International justice: a last resort for some, troubles for others
The conviction of Eshetu Alemu last December for war crimes has brought to light the opportunities offered to victims of grave crimes by international justice. However, the latter can only be efficient if sufficient means are allocated to it. Valérie Paulet, expert on universal jurisdiction, examines the situation.
What message does Eshetu Alemu’s conviction convey, decades after the events?
Valérie Paulet: Firstly, that it is never too late! As shown by the scenes of jubilation during Hissène Habré’s conviction in 2017, time doesn’t erase the trauma experienced by the victims. Eshetu Alemu’s case is also proof that with necessary means and genuine independence, the prosecutors from “war crimes units” can accomplish an outstanding job.
Cases of universal jurisdiction and extraterritorial are complex. The research of evidence is made difficult by the time that has passed, by the fact that the crimes have been committed abroad, but also because of diplomatic obstacles. Therein lies all the interest of specialized units. They consist of professionals capable of overcoming the said difficulties and demonstrating remarkable relentlessness.
We can only regret that the Office of the Attorney General of Switzerland (OAG) doesn’t follow this example in all the cases that it handles. The merger of the “judicial assistance” department and the “war crimes” unit in 2015 is problematic, in terms of resource allocation for instance. Nevertheless, certain declarations from the OAG, like the referral for trial of two Liberian and Gambian cases concerning war crimes and crimes against humanity respectively, are encouraging.
In which way did the atrocities committed by Eshetu Alemu pertain to universal competence?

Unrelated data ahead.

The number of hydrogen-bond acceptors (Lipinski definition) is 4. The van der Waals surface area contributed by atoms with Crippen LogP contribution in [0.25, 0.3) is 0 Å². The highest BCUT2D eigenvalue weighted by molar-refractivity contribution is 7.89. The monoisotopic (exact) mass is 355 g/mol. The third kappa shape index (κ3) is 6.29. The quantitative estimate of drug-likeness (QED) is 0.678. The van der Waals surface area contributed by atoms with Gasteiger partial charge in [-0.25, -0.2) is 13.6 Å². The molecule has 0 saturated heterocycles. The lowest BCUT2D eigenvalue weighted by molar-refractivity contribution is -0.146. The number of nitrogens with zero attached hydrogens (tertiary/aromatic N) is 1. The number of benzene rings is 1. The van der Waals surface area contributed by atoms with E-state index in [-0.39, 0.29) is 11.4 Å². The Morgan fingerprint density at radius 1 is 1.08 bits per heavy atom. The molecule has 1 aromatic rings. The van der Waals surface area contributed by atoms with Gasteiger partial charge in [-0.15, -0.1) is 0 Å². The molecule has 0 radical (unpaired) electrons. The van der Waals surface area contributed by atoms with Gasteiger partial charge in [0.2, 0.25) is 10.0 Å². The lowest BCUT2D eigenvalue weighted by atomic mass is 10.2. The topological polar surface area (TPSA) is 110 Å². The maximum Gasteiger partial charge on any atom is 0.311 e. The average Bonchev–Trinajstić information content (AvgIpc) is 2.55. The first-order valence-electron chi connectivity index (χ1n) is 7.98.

V.P.: Universal competence is most commonly invoked for crimes of torture, crimes against humanity, war crimes or genocide. In this case, Eshetu Alemu was accused of participating in the “Red Terror” that raged in Ethiopia from the end of the 1970s.
He was convicted of participating in massacres, acts of torture and supervising the illegal detention, in inhumane and degrading conditions, of more than 300 people. These facts were described by the Dutch prosecutor as war crimes and by the Ethiopian prosecutor as crimes against humanity. In this respect, the offences committed by Eshetu Alemu fall within the scope of universal competence.
However, it must be stated that Eshetu Alemu acquired the Dutch nationality in the 1990s. Thus, the Netherlands and its jurisdictions were competent to judge him on the grounds of his nationality, and not by virtue of the principle of universal competence.
Who are the critics of universal competence?
V.P.: Universal jurisdiction is a stone in the shoes of diplomats. It can make relationships between States tense, as was the case between France and Morocco when a French judge summoned the Moroccan head of intelligence to appear.
But in democracy, justice must be independent and can therefore not be used as an instrument of negotiation. Universal jurisdiction is a last resort for thousands of victims who cannot obtain justice in their country. It prevents countries from becoming a refuge or a safe haven for war criminals.
Does universal jurisdiction interest you?